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Temporal and spatial infection dynamics indicate recognition events in the early hours of a dinoflagellate/coral symbiosis
Rodriguez-Lanetty, M.; Wood-Charlson, E.M.; Hollingsworth, L.L.; Krupp, D.A.; Weis, V.M. (2006). Temporal and spatial infection dynamics indicate recognition events in the early hours of a dinoflagellate/coral symbiosis. Mar. Biol. (Berl.) 149(4): 713-719. hdl.handle.net/10.1007/s00227-006-0272-x
In: Marine Biology. Springer: Heidelberg; Berlin. ISSN 0025-3162, more
Peer reviewed article  

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Keyword
    Marine

Authors  Top 
  • Rodriguez-Lanetty, M.
  • Wood-Charlson, E.M.
  • Hollingsworth, L.L.
  • Krupp, D.A.
  • Weis, V.M.

Abstract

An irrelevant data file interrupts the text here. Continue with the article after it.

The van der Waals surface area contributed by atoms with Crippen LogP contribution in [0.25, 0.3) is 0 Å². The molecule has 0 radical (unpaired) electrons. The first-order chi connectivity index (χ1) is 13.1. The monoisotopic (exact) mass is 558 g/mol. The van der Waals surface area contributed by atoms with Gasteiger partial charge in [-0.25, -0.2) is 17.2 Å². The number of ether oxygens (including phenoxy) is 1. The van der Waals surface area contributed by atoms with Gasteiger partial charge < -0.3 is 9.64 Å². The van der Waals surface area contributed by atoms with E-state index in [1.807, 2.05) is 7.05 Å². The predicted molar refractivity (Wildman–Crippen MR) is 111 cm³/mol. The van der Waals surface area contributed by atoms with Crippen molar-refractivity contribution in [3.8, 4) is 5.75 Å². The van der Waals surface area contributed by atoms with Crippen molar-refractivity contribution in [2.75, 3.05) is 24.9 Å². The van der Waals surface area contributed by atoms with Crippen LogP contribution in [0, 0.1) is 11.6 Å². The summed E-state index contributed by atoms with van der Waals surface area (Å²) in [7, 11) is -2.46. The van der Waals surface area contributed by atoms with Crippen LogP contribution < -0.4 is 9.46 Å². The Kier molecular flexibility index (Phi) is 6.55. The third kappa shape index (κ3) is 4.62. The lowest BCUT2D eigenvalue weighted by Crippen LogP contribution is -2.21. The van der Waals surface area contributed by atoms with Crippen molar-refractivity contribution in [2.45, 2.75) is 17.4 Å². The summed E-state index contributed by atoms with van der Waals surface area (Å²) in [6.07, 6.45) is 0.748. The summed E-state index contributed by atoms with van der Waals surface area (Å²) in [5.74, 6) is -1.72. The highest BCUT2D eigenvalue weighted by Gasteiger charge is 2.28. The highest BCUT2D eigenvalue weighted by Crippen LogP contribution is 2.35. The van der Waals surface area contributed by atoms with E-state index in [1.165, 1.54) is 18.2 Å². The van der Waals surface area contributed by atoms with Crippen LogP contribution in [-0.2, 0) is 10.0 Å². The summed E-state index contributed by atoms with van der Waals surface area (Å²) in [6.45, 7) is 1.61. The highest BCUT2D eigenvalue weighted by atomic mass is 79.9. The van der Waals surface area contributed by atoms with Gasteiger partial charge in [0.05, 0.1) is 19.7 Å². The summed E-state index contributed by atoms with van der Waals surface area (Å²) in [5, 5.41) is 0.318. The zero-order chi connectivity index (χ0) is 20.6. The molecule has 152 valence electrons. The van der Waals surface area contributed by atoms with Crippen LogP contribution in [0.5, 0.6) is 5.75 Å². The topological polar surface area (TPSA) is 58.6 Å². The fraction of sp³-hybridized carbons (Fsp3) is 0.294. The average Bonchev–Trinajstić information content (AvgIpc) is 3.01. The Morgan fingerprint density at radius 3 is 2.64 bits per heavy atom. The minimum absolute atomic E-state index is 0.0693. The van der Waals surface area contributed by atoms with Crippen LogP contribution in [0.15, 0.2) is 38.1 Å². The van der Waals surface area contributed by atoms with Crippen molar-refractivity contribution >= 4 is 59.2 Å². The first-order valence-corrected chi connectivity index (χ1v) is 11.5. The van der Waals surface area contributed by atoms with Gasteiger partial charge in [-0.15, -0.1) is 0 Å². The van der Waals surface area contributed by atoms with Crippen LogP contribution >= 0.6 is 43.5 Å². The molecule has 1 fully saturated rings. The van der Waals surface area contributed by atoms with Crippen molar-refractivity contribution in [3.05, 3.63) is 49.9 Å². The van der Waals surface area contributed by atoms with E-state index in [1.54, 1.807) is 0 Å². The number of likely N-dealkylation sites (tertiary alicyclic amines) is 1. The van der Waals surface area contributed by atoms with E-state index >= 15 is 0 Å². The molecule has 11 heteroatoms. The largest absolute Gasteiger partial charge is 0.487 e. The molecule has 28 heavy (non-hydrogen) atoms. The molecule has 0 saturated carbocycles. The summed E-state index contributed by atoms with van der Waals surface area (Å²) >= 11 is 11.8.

The obligate symbiotic relationship between dinoflagellates, Symbiodinium spp. and reef building corals is re-established each host generation. The solitary coral Fungia scutaria Lamarck 1801 harbors a single algal strain, Symbiodinium ITS2 type C1f (homologous strain) during adulthood. Previous studies have shown that distinct algal ITS2 types in clade C correlate with F. scutaria—Symbiodinium specificity during the onset of symbiosis in the larval stage. The present study examined the early specificity events in the onset of symbiosis between F. scutaria larvae and Symbiodinium spp., by looking at the temporal and spatial infection dynamics of larvae challenged with different symbiont types. The results show that specificity at the onset of symbiosis was mediated by recognition events during the initial symbiont—host physical contact before phagocytosis, and by subsequent cellular events after the symbionts were incorporated into host cells. Moreover, homologous and heterologous Symbiodinium sp. strains did not exhibit the same pattern of localization within larvae. When larvae were infected with homologous symbionts (C1f), ~70% of the total acquired algae were found in the equatorial area of the larvae, between the oral and aboral ends, 21 h after inoculation. In contrast, no spatial difference in algal localization was observed in larvae infected with heterologous symbionts. This result provides evidence of functional differences among gastrodermal cells, during development of the larvae. The cells in the larval equator function as nutritive phagocytes, and also appear to function as a region of enhanced symbiont acquisition in F. scutaria.

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